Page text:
It was not until June 21, 1961 that defendant filed an amended answer which alleged plaintiffs had misused the Henriksen patent. In the findings of fact, the District Court found there was no evidence that plaintiffs have collaborated in an attempt to control ball point pens or other items not properly included within the scope of the Henriksen patent. Further, that there is no evidence of any conspiracy to restrain trade in unpatented items. Also, that there is no evidence that Sheaffer grants sublicenses only to larger manufacturers of ball point pens. As a conclusion of law, the Court determined that plaintiffs had not made any agreements or engaged in any activities which constitute a misuse of the patent in suit.
Plaintiffs point out that the two items now relied on by defendant to show misuse of the patent in suit were asserted for the first time in a "Supplement to defendant's trial brief" served only four days prior to the commencement of the trial. This was four years after defendant's original answer and counterclaim were filed. There never has been a pleading of the specific items of misuse now asserted. There was no explanation by defendant for this long delay in raising these new matters. We hold the Court's rulings on evidence relating to these impleaded items were not error and we overrule the defense of misuse.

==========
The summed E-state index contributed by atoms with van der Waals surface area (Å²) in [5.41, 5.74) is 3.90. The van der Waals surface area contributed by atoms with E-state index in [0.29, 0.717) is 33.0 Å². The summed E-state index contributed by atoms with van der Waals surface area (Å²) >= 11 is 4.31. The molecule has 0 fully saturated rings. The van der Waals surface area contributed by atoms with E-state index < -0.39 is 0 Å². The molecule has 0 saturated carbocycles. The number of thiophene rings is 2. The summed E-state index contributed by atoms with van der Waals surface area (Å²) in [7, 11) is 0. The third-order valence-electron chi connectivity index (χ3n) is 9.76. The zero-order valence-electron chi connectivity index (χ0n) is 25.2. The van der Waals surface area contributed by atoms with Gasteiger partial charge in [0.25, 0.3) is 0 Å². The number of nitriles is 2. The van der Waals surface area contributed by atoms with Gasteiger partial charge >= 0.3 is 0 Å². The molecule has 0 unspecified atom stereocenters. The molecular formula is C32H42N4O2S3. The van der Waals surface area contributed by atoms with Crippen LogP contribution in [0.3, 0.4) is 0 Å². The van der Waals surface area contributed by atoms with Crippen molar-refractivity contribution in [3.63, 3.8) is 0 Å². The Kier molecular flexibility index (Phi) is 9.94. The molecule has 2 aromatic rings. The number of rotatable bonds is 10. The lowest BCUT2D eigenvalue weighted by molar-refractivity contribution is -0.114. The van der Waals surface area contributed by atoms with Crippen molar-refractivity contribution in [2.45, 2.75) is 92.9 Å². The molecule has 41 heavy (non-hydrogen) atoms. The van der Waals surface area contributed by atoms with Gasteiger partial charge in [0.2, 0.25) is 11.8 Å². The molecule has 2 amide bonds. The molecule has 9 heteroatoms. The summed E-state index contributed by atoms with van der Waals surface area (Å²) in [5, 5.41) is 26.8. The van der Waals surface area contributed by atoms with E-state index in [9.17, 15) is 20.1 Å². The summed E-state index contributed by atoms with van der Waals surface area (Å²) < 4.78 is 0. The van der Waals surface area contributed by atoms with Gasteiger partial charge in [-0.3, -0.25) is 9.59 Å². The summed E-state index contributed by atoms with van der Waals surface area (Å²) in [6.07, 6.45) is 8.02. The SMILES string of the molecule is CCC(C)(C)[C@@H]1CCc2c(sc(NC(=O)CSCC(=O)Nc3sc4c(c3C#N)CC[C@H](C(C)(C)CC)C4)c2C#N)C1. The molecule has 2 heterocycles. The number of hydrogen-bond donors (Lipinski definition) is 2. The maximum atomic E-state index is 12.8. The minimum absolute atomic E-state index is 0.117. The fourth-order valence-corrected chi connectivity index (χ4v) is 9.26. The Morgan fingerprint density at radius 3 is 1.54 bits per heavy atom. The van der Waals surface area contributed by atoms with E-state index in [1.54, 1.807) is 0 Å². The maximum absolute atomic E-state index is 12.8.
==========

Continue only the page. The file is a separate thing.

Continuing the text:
Due to our holding of non-infringement, the judgment of the District Court is
In the transcript and in appellees' brief, the grease is referred to as Texas Star "O" grease. In appellant's brief it is called Texaco Star "O" grease
"41. Two or more independent inventions cannot be claimed in one application; but where several distinct inventions are dependent upon each other and mutually contribute to produce a single result they may be claimed in one application:Provided, That more than one species of an invention, not to exceed three, may be claimed in one application if that application also includes an allowable claim generic to all the claimed species. In the first action on an application containing a generic claim or claims and claims to more than one species thereunder the examiner, if he is of the opinion after a complete search that no generic claim presented is allowable, shall require the applicant in his response to that action to elect that species of his invention to which his claims shall be restricted if no generic claim is finally held allowable."